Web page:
I have plenty of complaints about the Sri Lankan government, but on that one issue, I sympathize. My stomach roils with what white people, mostly white men, are doing to us. At night, I lie beside my husband and try not to blame him for other men’s cruelties. Sometimes I fail. Three nights ago, John slid his hand under the covers, reached to cup my breast, and I froze in response.
What’s wrong? he’d asked.
Just do what you want. Take what you want. That’s what your people do, isn’t it?
Unfair, unfair, but I’d wanted to hurt him, and I had. He let go, slid away, and we endured a cold silence until sleep finally, mercifully, descended.
I patted her hand on my arm gently, hoping it will convince her to loosen her grip. “Yes, Amma. I’ll talk to John.”
“He should have been here. You shouldn’t have had to drive me here yourself.” And then she is pulling me into her arms, and my face is buried against her soft neck, warm with the scent of jasmine and orangeblossom. My father had loved those scents, and it is as if they trigger something deep within me, tears that are rushing up, eager to burst free. I have been calm up until now. I have to stay calm, for her, for my son. My body is shaking with the force of my need to stay calm.
“John had something else he needed to do.” IUDs had gotten scarce, impossibly expensive, and most companies had stopped covering them. But John’s university insurance would still cover our ten-year-old, Jenny, who, thank god, was fair-skinned enough to pass for white. The underground clinics that served brown girls hadn’t been able to get their hands on IUDs for years.
It was just bad luck that the only opening the doctor had was on the same day my mother was leaving. I couldn’t tell Amma what they were doing – she was a good Catholic, an old-school Catholic, and she wouldn’t understand. Children are a blessing, she’d always said. They were, they were – unless you couldn’t care for them. Then, they simply broke your heart.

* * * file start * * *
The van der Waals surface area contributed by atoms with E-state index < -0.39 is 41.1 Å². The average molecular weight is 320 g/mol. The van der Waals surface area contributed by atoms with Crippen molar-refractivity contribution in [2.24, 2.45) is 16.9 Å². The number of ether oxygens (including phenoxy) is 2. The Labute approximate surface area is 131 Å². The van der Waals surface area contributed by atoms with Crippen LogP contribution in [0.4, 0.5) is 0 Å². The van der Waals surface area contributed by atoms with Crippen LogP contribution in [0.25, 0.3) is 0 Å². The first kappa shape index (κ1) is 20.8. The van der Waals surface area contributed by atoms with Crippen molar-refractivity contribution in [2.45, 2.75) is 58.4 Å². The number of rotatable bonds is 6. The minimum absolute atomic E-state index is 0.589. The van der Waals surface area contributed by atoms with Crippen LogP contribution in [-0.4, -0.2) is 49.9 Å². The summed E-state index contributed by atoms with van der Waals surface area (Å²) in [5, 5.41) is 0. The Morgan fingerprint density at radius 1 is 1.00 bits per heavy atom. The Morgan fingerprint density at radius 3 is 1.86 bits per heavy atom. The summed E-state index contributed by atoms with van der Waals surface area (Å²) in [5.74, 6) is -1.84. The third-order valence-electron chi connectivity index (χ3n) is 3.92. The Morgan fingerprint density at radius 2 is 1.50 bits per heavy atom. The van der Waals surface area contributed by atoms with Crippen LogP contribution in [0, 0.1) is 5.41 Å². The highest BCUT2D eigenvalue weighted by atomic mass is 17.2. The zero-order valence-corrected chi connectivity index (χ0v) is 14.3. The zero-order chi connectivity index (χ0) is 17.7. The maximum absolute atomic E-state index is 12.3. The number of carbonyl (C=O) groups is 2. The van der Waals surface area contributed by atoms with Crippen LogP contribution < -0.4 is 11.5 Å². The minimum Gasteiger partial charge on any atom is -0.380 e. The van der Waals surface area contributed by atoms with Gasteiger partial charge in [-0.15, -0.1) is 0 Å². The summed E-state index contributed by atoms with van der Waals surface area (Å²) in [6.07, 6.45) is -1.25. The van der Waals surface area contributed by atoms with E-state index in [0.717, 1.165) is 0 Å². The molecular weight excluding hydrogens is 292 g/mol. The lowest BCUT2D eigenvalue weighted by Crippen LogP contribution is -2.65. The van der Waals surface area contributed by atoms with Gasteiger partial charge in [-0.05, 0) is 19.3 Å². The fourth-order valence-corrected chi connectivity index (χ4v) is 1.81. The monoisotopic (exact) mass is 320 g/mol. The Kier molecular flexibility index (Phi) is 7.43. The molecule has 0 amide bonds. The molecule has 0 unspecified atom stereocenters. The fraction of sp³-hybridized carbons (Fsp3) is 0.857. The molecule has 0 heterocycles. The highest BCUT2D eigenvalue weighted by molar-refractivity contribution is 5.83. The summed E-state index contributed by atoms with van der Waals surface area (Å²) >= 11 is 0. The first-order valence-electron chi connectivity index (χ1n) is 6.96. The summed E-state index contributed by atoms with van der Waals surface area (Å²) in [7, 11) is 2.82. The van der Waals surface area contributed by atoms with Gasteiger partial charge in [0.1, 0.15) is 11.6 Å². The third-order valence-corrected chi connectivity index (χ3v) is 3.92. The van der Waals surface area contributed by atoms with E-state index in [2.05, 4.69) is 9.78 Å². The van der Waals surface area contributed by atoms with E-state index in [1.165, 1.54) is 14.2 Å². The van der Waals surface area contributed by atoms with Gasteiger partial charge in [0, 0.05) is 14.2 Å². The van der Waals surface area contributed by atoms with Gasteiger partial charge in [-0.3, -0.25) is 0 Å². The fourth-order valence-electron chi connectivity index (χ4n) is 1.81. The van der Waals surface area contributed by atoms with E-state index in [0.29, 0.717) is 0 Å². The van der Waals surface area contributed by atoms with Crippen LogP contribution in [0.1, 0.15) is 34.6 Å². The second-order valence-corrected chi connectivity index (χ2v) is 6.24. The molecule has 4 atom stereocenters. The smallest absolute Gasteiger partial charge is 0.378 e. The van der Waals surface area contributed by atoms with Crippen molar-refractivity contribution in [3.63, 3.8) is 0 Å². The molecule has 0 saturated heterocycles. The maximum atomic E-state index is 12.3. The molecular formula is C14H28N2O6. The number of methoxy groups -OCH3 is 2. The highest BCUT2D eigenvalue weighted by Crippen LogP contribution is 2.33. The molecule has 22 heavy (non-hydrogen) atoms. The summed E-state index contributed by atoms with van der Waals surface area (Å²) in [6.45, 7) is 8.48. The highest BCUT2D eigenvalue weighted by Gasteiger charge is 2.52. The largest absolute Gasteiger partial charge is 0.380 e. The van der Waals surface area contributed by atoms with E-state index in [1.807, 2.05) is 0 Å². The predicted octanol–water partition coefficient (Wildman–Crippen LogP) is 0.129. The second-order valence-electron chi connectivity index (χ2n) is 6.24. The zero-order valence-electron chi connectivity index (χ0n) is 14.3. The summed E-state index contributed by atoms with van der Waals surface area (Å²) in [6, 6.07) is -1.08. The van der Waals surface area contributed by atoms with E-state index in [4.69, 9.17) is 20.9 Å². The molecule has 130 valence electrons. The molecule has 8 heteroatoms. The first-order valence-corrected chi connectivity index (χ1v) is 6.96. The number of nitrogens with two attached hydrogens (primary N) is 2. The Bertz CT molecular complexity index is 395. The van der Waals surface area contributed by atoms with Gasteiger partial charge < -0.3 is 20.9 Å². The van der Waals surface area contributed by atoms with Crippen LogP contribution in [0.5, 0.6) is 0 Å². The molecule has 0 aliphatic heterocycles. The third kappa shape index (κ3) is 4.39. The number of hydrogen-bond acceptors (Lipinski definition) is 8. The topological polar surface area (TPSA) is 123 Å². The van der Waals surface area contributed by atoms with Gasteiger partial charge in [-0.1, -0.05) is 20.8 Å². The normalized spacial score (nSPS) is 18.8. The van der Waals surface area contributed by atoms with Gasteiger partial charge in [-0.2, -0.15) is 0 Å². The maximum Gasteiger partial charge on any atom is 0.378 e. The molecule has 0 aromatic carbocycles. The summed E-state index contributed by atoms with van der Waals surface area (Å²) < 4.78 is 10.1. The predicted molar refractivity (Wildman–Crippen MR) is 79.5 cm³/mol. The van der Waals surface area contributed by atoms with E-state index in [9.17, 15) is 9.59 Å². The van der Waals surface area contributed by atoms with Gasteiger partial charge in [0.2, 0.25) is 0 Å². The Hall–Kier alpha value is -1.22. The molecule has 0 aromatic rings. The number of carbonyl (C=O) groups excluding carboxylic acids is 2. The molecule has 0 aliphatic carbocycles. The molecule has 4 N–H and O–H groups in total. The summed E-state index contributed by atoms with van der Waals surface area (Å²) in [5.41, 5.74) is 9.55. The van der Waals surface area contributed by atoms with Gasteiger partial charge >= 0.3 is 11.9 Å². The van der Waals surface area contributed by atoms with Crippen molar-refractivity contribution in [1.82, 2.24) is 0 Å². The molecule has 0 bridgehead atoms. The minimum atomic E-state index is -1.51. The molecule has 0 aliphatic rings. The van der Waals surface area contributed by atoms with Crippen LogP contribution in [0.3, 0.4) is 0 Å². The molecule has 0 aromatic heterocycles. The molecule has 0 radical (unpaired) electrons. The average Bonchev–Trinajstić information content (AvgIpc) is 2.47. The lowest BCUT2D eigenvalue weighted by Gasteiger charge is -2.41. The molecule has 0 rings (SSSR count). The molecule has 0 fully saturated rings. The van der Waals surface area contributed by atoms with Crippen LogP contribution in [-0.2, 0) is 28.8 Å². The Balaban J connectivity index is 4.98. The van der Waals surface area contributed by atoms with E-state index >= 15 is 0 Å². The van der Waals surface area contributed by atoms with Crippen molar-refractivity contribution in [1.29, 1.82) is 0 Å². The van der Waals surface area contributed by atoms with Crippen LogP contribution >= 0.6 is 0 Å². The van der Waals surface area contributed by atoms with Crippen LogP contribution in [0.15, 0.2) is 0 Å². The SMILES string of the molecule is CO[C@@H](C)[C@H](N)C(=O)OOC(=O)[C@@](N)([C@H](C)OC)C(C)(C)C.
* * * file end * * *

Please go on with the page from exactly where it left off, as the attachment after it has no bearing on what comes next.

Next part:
I wouldn’t let Jenny face that decision, not until she was an adult, at least. She hadn’t wanted to go this morning, not ready to accept what her still-maturing body might be at risk for, but I’d insisted. It was a parent’s job to protect their child, to make them do what was good for them, even when it hurt. Like the times I’d had to hold her still, despite protests and tears, to draw out a sharp splinter.
The line shifted again, and again, the movement finally separating us, breaking Amma’s hold on me. Here we are, at the doors, two security guards flanking them, impassive in their black riot gear. I hold out a suitcase to my mother, and Raj offers her the other; after the briefest of hesitations, she squares her thin shoulders and takes them in her hands. Amma bites her lip and turns away, passing between the guards and through the sliding doors without another word. Is that kindness, that she forebears a final plea? Or anger, that I am not coming with her? Probably both.
My sisters aren’t pleased that the responsibility of caring her is falling onto them – I am eldest, it is my job. But I have two children here who need me, now more than ever; they have to be my first priority.
As long as I am allowed, I will stay.